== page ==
Law

More nonsense laws

I’m starting to get the uncomfortable feeling that the Government is increasingly making up the law as it goes along, without any thought for establishing a coherent whole.

The latest example is, according to the BBC, a proposal England and Wales that will allow people who kill after suffering domestic abuse to escape a murder conviction.

I am not unsympathetic towards people – chiefly women – who suffer domestic abuse, and of course this is a very emotive subject. But that’s more reason why the law should not react emotionally.

The BBC also reports that defendants who successfully claim they were “seriously wronged” by the victim could now be convicted of manslaughter.

I shudder to think what the legal definition of “seriously wronged” might be. It sounds like barrister-speak for “dissed”. But seriously, is this not a concession towards taking the law into one’s own hands? If there is reforming to be done, surely a reform that more reasonably might be made is making the justice system more accessible to people who have been “wronged” to seek justice in an ordered and measured way?

In today’s society, there are a great many more opportunities for women in abusive relationships to simply leave. In the past, where it was difficult for women to work, or to support children as a single parent, or to find counselling, and support, or for the police to take allegations seriously, this law might have had a place.

But what signal is this law sending? Is it not in fact saying to an abused spouse: “Do not take advantage of other options like legal redress and social and economic support. Instead hold it out as long as possible – in fact until you snap and commit murder.”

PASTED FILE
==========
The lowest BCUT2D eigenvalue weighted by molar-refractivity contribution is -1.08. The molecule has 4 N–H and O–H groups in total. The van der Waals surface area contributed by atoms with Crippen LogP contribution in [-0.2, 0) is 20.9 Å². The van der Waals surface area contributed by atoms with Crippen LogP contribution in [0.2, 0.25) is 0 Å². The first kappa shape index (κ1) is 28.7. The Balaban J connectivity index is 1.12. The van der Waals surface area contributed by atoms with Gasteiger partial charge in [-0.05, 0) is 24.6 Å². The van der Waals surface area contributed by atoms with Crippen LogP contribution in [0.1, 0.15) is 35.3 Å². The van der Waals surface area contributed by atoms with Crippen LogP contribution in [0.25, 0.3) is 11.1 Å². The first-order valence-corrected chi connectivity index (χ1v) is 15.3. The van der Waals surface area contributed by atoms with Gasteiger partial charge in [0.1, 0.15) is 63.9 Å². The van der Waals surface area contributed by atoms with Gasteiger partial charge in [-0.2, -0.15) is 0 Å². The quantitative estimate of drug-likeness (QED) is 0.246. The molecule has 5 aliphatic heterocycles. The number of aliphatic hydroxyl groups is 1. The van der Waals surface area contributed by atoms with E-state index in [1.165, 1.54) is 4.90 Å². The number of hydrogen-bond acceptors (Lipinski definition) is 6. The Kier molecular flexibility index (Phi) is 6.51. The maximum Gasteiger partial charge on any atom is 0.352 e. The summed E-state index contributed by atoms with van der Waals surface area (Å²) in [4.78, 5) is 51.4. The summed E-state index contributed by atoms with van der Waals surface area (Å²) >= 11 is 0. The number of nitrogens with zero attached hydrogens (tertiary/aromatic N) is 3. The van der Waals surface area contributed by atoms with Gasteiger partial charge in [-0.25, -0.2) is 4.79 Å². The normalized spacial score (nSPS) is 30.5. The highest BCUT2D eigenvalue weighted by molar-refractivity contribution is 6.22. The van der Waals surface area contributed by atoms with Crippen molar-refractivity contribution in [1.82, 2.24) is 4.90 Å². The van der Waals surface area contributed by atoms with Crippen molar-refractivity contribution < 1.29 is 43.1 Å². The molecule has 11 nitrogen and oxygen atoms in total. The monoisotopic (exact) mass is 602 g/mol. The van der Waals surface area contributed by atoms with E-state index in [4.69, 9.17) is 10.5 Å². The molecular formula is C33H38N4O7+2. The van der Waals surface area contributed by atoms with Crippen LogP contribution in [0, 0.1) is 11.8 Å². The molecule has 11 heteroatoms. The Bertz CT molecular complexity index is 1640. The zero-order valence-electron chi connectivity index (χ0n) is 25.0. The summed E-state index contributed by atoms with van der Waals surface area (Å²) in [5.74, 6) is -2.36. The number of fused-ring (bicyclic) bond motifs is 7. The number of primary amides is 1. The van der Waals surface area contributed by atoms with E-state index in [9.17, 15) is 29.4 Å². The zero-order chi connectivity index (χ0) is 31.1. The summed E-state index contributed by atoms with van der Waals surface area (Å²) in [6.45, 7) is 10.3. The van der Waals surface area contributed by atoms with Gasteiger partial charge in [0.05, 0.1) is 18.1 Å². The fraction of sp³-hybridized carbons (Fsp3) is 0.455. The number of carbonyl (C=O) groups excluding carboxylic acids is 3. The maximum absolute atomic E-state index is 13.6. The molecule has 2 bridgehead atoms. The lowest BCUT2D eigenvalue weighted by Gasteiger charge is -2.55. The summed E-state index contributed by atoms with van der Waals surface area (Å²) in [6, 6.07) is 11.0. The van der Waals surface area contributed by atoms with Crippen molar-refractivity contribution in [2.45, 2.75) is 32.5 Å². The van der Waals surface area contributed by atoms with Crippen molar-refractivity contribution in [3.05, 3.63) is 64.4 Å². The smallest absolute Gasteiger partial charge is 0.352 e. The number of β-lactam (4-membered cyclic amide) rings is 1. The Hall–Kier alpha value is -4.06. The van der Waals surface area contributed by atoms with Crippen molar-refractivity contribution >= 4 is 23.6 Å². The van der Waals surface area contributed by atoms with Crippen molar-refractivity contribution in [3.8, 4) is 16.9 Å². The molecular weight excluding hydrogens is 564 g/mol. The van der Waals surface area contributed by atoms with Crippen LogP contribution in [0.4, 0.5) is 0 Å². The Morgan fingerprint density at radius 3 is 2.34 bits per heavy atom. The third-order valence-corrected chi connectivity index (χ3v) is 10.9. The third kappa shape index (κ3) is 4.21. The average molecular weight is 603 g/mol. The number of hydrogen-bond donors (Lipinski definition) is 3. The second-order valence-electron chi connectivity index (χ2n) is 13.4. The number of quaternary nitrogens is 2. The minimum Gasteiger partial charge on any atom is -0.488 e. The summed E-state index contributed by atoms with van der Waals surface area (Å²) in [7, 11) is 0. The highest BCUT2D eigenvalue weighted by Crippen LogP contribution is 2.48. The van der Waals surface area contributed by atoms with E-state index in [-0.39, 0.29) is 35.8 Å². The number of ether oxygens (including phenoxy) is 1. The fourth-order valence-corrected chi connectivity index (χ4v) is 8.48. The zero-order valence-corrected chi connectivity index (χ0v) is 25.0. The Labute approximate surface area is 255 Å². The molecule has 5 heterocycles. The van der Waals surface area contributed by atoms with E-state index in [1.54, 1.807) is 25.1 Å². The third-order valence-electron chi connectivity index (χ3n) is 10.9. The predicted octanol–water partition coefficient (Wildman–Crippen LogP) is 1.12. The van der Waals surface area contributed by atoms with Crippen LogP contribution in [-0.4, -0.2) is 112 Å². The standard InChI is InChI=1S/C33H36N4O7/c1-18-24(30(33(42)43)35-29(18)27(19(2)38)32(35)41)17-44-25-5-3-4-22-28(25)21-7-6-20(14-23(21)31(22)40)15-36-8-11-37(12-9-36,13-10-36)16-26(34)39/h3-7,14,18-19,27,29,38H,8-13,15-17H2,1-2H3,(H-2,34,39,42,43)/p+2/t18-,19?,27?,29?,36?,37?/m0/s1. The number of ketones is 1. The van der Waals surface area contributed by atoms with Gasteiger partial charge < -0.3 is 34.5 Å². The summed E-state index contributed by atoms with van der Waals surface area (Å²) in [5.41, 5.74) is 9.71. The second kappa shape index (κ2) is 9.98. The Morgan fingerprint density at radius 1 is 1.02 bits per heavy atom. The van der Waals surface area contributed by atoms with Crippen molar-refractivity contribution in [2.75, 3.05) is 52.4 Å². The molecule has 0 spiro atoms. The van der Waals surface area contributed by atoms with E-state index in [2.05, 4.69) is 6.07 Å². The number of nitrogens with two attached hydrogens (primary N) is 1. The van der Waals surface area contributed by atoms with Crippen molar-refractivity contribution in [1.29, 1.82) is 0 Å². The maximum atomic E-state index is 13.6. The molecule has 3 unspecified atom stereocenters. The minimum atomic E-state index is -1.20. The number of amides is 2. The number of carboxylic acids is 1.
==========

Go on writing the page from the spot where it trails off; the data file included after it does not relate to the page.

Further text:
I find it hard to accept that premeditated murder – for that is what we’re talking about since self defence has always been available as a legal defence – can be condoned when the option to remove oneself from the situation is always available.

More worrying is that “seriously wronged” clause which doesn’t necessarily mean only in cases of domestic abuse. Would this include, for example, someone who cheats one out of a lot of money, perhaps causing one to lose one’s home or business? Perhaps, because the law doesn’t stipulate that the “wronging” has to be violent. It can be “words and conduct”.

It also seems that this law change is reactive and far too specific. A much wider latitude to mitigate (what is currently) a mandatory life sentence for murder seems more sensible. As Geoffrey Robertson QC argued:

“Any mandatory sentence is unjust because it doesn’t distinguish between the terrorist and the gangland executioner and the mercy killer at the other end of the scale, who maybe doesn’t deserve to go to prison at all, but has to be sentenced to life imprisonment, and the domestic killings.”

Rather than softening the law against those who kill, in many cases it might strengthen it. It might introduce the idea of “second degree murder” into British law. Any lawyers reading might be able to correct me, but as far as I’m aware, sometimes charges which really should be murder are reduced to manslaughter because they’re easier to prove and don’t rely on “intent”. So for example so-called “happy-slappers” who kill a victim might get away with “murder”.

Framing the law in terms of degrees of murder would lend these reforms more coherence, but according to The Times, that is not on the cards:

Ministers have ruled out plans to introduce US-style categories of murder, saying that there was no consensus to proceed or to tamper with the mandatory life sentence for murder.

So on the surface of it, it seems instead we’ll land up with a confusing fudge. 

Nevertheless, returning to the main issue the media seems fixated on – spousal abuse. My final concern is that this cements the status of an abused spouse as the eternal victim. I don’t think this is a good idea. People should not be given additional incentive to stay in an abusive relationship – and in a perverse way, the reduction of a murder charge is just that. People should be encouraged to leave, to get out.

As a society, we should be providing every opportunity to escape an abusive relationship – before you commit murder.

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